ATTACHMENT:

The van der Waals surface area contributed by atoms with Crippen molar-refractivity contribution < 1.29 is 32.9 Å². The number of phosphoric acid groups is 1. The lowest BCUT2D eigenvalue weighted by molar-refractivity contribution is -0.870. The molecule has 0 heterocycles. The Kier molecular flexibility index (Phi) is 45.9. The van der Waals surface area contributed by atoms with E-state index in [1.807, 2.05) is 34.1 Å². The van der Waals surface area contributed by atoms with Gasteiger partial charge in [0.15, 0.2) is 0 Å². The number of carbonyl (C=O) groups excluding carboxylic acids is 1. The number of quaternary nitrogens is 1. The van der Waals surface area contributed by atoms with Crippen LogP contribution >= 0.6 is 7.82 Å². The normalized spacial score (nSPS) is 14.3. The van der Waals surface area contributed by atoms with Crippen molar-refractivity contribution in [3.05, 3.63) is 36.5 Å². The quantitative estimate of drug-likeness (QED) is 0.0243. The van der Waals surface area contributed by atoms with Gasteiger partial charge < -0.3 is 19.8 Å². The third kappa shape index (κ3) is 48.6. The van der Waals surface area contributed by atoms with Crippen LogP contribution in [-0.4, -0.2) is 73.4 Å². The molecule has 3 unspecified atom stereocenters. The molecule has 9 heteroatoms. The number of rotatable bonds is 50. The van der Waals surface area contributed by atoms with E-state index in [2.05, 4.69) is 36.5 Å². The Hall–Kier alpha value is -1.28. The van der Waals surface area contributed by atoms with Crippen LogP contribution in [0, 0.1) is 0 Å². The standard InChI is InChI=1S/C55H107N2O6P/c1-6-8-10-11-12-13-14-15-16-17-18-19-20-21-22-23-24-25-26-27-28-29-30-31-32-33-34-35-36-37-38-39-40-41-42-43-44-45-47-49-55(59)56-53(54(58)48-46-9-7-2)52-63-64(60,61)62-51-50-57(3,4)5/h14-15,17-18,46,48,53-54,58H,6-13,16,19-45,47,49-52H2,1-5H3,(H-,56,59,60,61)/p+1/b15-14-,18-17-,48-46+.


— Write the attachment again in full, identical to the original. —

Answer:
The van der Waals surface area contributed by atoms with Crippen molar-refractivity contribution < 1.29 is 32.9 Å². The number of phosphoric acid groups is 1. The lowest BCUT2D eigenvalue weighted by molar-refractivity contribution is -0.870. The molecule has 0 heterocycles. The Kier molecular flexibility index (Phi) is 45.9. The van der Waals surface area contributed by atoms with E-state index in [1.807, 2.05) is 34.1 Å². The van der Waals surface area contributed by atoms with Gasteiger partial charge in [0.15, 0.2) is 0 Å². The number of carbonyl (C=O) groups excluding carboxylic acids is 1. The number of quaternary nitrogens is 1. The van der Waals surface area contributed by atoms with Crippen LogP contribution >= 0.6 is 7.82 Å². The normalized spacial score (nSPS) is 14.3. The van der Waals surface area contributed by atoms with Crippen molar-refractivity contribution in [3.05, 3.63) is 36.5 Å². The quantitative estimate of drug-likeness (QED) is 0.0243. The van der Waals surface area contributed by atoms with Gasteiger partial charge < -0.3 is 19.8 Å². The third kappa shape index (κ3) is 48.6. The van der Waals surface area contributed by atoms with Crippen LogP contribution in [-0.4, -0.2) is 73.4 Å². The molecule has 3 unspecified atom stereocenters. The molecule has 9 heteroatoms. The number of rotatable bonds is 50. The van der Waals surface area contributed by atoms with E-state index in [2.05, 4.69) is 36.5 Å². The Hall–Kier alpha value is -1.28. The van der Waals surface area contributed by atoms with Crippen LogP contribution in [0, 0.1) is 0 Å². The standard InChI is InChI=1S/C55H107N2O6P/c1-6-8-10-11-12-13-14-15-16-17-18-19-20-21-22-23-24-25-26-27-28-29-30-31-32-33-34-35-36-37-38-39-40-41-42-43-44-45-47-49-55(59)56-53(54(58)48-46-9-7-2)52-63-64(60,61)62-51-50-57(3,4)5/h14-15,17-18,46,48,53-54,58H,6-13,16,19-45,47,49-52H2,1-5H3,(H-,56,59,60,61)/p+1/b15-14-,18-17-,48-46+.